Skeet made it to the dressing room where Brian had already laid out some clean clothes.  Skeet took off his shirt and headed straight for the shower while Brian grabbed one of the 5 basses that were sitting on stands in the corner and began to clean it.

“What time is our flight again, B?” he asked.  Brian had already told him numerous times but it was par for the course and he was used to it.

“We need to get outta here about 1:30.  The flight leaves at 3,”   Brian said in a tone that sounded like this was the first mention of flights or leaving or times, even though Skeet had asked the same question and gotten the same answer just before he went on stage.

“Man that was a great gig, B!  I love playing with Bruce…” Skeet shouted from the shower.  “…but I’ll definitely be glad to get home and finish up this solo record.”

“It’s been a blast.  What time do you wanna head into the studio tomorrow?  Not too early, I hope.”

“No, lets plan on 5 or 6 in the afternoon.  I don’t have much left to do.  I’m gonna need the Alembic fretless and the Fender jazz for tomorrow, k?” Skeet asked.  He knew there wouldn’t be a problem.  There never was.  Brian always had the stuff ready to go when Skeet arrived.  Luckily for both of them, Skeet had made enough money to have a small studio in his house in Chicago.  Brian even had his own small place out back and pretty much had free run of the main house and the estate.

“Is that interview guy here yet, B?” Skeet asked as he turned off the shower and grabbed a towel.

“Not sure, but I’ll go check.”

Skeet emerged from the bathroom and headed for his fresh clothes.  He really hated being covered in sweat all the time, in fact, he hated to sweat at all, but he knew it was all part of the job.  “Give me a couple of minutes to get tidied up and I’ll be right there.”  Skeet looked down at the couch.  It called him.  He knew that if he did the interview in the reception area, he would have to sit on a bench at a table.  But in the dressing room, he could rest his back on the couch.  “Just have him come in here.  I need to sit down on something comfy for awhile and this couch looks just like what the doctor ordered.”

“What doctor?  Man I have been after you to see a doctor about your back for months.  I can tell it’s bothering you.  Would you PLEASE go see one?”  Brian said.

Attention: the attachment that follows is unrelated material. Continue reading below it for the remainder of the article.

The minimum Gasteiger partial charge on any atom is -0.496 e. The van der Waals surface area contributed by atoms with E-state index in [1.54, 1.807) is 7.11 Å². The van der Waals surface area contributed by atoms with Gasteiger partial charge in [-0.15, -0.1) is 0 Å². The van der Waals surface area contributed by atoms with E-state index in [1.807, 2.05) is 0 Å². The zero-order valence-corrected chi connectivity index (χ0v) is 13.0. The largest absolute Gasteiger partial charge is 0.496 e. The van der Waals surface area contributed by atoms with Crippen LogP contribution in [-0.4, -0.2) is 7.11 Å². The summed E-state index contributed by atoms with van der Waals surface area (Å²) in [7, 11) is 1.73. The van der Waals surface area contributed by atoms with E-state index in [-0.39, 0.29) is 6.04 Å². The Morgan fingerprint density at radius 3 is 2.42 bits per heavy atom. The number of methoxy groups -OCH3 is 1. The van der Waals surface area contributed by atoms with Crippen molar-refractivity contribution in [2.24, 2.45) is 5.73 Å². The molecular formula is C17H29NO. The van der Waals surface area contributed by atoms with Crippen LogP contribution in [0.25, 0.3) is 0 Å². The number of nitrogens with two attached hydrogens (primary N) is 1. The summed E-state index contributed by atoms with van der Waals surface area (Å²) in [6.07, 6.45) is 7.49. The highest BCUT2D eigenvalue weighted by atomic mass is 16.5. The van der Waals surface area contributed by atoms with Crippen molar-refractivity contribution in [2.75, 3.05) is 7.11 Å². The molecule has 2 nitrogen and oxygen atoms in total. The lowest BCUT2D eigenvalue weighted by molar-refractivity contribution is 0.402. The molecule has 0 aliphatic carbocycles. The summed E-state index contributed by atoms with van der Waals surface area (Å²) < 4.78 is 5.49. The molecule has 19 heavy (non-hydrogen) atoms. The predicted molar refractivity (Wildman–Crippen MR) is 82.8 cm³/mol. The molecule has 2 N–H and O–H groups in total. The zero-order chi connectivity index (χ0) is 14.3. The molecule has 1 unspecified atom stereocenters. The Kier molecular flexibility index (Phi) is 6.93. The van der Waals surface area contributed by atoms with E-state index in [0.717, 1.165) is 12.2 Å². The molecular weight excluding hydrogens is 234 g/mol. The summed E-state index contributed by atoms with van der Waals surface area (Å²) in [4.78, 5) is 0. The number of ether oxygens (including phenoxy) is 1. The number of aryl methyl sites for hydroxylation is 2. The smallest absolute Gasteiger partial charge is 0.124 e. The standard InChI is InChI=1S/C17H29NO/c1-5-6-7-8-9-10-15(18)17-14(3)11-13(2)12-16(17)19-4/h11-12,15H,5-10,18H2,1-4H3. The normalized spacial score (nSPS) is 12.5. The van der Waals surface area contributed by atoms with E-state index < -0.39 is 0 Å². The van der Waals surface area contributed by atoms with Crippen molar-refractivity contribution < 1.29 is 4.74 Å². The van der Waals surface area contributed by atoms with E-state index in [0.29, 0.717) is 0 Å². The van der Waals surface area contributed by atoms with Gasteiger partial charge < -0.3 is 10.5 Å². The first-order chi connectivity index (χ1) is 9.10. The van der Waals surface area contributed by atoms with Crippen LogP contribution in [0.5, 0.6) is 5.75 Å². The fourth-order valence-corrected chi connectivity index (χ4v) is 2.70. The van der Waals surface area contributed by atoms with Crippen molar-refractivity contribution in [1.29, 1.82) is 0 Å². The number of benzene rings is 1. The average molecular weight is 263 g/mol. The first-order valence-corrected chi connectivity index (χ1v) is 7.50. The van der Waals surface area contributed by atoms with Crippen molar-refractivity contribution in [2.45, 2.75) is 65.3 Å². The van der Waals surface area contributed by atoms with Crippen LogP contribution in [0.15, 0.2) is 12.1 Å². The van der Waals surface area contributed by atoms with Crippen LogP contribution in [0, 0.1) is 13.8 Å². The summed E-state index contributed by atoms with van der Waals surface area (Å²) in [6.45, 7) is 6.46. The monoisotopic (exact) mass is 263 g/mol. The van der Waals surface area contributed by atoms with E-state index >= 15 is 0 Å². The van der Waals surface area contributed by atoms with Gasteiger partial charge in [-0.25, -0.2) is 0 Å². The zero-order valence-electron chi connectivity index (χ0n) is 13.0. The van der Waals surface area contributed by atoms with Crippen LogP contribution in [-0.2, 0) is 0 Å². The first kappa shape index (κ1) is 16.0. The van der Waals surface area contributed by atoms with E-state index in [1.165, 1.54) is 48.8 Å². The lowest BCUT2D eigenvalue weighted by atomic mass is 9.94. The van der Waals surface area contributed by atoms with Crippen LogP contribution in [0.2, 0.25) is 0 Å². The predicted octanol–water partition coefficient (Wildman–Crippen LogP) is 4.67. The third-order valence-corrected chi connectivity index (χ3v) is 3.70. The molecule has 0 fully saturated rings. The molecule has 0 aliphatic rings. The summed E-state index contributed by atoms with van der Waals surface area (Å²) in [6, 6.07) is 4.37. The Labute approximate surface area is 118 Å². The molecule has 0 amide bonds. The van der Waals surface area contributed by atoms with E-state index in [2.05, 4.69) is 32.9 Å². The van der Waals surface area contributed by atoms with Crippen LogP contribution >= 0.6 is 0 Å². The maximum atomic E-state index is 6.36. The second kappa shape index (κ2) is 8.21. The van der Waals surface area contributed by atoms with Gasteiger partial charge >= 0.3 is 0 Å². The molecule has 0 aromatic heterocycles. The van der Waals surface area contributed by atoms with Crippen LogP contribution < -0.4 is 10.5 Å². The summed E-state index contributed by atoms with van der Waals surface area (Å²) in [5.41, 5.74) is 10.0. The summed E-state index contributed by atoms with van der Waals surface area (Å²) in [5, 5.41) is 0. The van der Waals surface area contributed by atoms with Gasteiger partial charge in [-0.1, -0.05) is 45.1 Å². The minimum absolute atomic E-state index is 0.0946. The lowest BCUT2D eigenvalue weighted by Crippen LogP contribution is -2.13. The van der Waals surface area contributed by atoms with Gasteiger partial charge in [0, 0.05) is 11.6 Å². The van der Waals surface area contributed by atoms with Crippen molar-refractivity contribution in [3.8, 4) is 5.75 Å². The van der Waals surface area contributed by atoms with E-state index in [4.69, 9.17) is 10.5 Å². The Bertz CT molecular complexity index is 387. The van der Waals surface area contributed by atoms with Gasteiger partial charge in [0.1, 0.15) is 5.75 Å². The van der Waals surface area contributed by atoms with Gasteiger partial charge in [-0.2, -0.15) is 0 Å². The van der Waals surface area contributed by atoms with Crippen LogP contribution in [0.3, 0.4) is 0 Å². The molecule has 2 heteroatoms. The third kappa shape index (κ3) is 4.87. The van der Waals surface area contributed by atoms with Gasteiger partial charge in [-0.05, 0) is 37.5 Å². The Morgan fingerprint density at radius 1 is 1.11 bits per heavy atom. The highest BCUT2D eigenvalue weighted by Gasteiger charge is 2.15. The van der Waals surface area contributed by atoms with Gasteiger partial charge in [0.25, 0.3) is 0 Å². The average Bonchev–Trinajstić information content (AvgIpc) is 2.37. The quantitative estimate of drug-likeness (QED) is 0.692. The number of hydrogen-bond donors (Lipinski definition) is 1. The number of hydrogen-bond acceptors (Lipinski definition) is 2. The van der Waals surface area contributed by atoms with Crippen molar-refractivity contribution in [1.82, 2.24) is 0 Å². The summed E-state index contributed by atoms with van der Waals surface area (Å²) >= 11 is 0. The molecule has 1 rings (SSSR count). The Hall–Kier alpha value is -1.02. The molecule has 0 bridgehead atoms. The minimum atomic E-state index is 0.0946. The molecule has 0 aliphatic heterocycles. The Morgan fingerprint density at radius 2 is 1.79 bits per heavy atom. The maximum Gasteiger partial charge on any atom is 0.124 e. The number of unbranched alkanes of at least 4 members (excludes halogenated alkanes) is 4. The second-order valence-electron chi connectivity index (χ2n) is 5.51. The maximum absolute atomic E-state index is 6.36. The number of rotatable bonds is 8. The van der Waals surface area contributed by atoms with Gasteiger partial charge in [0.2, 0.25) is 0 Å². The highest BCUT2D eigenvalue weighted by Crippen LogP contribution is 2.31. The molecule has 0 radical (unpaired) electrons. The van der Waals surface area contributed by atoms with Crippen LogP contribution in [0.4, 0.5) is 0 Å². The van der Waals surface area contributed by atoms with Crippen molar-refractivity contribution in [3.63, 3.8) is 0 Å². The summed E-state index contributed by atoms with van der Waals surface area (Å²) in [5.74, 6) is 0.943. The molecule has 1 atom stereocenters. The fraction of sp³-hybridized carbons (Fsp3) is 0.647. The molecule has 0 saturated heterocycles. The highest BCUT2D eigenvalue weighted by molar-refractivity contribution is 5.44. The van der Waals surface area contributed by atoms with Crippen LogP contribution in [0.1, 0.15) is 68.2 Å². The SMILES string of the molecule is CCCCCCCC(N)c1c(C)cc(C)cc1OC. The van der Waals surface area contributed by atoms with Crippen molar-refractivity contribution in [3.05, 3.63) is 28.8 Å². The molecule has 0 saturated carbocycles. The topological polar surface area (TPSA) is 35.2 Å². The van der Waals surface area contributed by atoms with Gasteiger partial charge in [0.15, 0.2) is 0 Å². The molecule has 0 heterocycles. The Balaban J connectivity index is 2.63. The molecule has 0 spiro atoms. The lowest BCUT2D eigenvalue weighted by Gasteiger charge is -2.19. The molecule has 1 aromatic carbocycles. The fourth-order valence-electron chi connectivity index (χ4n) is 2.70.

“Yea yea yea.   I’ll get to it when we get back.”  Skeet definitely had a back problem and Brian was always hounding him to see a doctor.  So far, no amount of pain or nagging had been enough to get him to go.

Skeet glanced at the clothes Brian had gotten out for him.  There was pair of black Levi’s and a purple bowling shirt.  He slipped into the fresh outfit and made himself comfortable on the couch.  It was big and puffy and he almost sank into it.  He took a deep breath and finally felt a small wave of relaxation wash over him.

“Excuse me, are you Hanigan from some music magazine?” Brian asked in a loud voice hoping the right person would hear him.  He had no idea what this Mr. Hanigan was supposed to look like, but he knew the type.  Brian had always been able to spot the music press.  He always said they looked like nerds and bookworms who were trying really hard to be cool.  In spite of his great record for picking them out, he was having no luck.

Skeet fixed himself a drink and leaned his head back.  It had been a long day and he was ready to relax but he still had this interview to finish up and then a 4 hour flight and he knew he wouldn’t be able to sleep on the plane.  He thought if he could just get 10 minutes, maybe he could recharge and be ready.

The door opened and Brian walked in, paused for a second, shot Skeet a look and rolled his eyes.  Skeet was confused and it showed in his face.  Skeet was just about to ask what was wrong when Brian stepped to the side and she walked in the room.  She was not incredibly tall but had the most gorgeous green eyes that Skeet had ever seen although they were partially obscured by a pair of glasses that gave her that sexy librarian look that Skeet loved.  She was wearing a pair of tight, black Levi’s that matched his as well as a purple shirt, although not the same style as the one Skeet was wearing.  Her hair was brown and cut relatively short.  He thought she was just drop dead gorgeous.  He paused for a moment, slightly taken aback, but then got up off the couch and stepped toward her, hand outstretched.  If he had learned nothing else from his southern upbringing he did have manners.